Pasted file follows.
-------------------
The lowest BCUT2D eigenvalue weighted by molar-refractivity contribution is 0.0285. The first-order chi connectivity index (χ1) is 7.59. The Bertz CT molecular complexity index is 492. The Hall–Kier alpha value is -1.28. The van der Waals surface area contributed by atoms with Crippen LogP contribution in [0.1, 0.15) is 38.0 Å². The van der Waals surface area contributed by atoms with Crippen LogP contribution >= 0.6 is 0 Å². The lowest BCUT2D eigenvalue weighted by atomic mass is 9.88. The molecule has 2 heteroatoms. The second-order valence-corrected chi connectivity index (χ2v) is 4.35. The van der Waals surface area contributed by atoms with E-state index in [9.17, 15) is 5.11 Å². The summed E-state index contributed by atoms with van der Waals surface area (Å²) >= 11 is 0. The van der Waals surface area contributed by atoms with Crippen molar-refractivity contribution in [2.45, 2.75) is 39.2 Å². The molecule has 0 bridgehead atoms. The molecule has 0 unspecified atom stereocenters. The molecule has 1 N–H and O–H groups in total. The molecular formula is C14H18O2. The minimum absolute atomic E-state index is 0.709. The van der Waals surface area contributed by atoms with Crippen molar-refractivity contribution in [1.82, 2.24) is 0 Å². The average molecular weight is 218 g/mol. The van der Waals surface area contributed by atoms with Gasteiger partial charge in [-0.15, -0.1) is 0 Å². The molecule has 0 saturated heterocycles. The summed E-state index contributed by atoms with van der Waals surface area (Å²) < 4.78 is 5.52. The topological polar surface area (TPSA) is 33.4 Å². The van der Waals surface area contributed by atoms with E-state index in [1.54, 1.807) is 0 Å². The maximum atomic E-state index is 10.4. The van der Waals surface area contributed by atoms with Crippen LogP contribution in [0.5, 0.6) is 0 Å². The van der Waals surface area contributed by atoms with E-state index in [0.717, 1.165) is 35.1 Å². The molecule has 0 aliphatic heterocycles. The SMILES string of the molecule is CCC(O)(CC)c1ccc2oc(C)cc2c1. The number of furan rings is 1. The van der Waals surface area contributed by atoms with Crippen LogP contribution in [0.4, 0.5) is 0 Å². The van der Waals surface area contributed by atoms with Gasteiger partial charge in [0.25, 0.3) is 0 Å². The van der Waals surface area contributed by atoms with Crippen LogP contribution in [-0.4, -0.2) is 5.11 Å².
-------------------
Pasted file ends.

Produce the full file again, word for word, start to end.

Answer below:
The lowest BCUT2D eigenvalue weighted by molar-refractivity contribution is 0.0285. The first-order chi connectivity index (χ1) is 7.59. The Bertz CT molecular complexity index is 492. The Hall–Kier alpha value is -1.28. The van der Waals surface area contributed by atoms with Crippen LogP contribution in [0.1, 0.15) is 38.0 Å². The van der Waals surface area contributed by atoms with Crippen LogP contribution >= 0.6 is 0 Å². The lowest BCUT2D eigenvalue weighted by atomic mass is 9.88. The molecule has 2 heteroatoms. The second-order valence-corrected chi connectivity index (χ2v) is 4.35. The van der Waals surface area contributed by atoms with E-state index in [9.17, 15) is 5.11 Å². The summed E-state index contributed by atoms with van der Waals surface area (Å²) >= 11 is 0. The van der Waals surface area contributed by atoms with Crippen molar-refractivity contribution in [2.45, 2.75) is 39.2 Å². The molecule has 0 bridgehead atoms. The molecule has 0 unspecified atom stereocenters. The molecule has 1 N–H and O–H groups in total. The molecular formula is C14H18O2. The minimum absolute atomic E-state index is 0.709. The van der Waals surface area contributed by atoms with Crippen molar-refractivity contribution in [1.82, 2.24) is 0 Å². The average molecular weight is 218 g/mol. The van der Waals surface area contributed by atoms with Gasteiger partial charge in [-0.15, -0.1) is 0 Å². The molecule has 0 saturated heterocycles. The summed E-state index contributed by atoms with van der Waals surface area (Å²) < 4.78 is 5.52. The topological polar surface area (TPSA) is 33.4 Å². The van der Waals surface area contributed by atoms with E-state index in [1.54, 1.807) is 0 Å². The maximum atomic E-state index is 10.4. The van der Waals surface area contributed by atoms with Crippen LogP contribution in [0.5, 0.6) is 0 Å². The van der Waals surface area contributed by atoms with E-state index in [0.717, 1.165) is 35.1 Å². The molecule has 0 aliphatic heterocycles. The SMILES string of the molecule is CCC(O)(CC)c1ccc2oc(C)cc2c1. The number of furan rings is 1. The van der Waals surface area contributed by atoms with Crippen LogP contribution in [0.4, 0.5) is 0 Å². The van der Waals surface area contributed by atoms with Gasteiger partial charge in [0.25, 0.3) is 0 Å². The van der Waals surface area contributed by atoms with Crippen LogP contribution in [-0.4, -0.2) is 5.11 Å².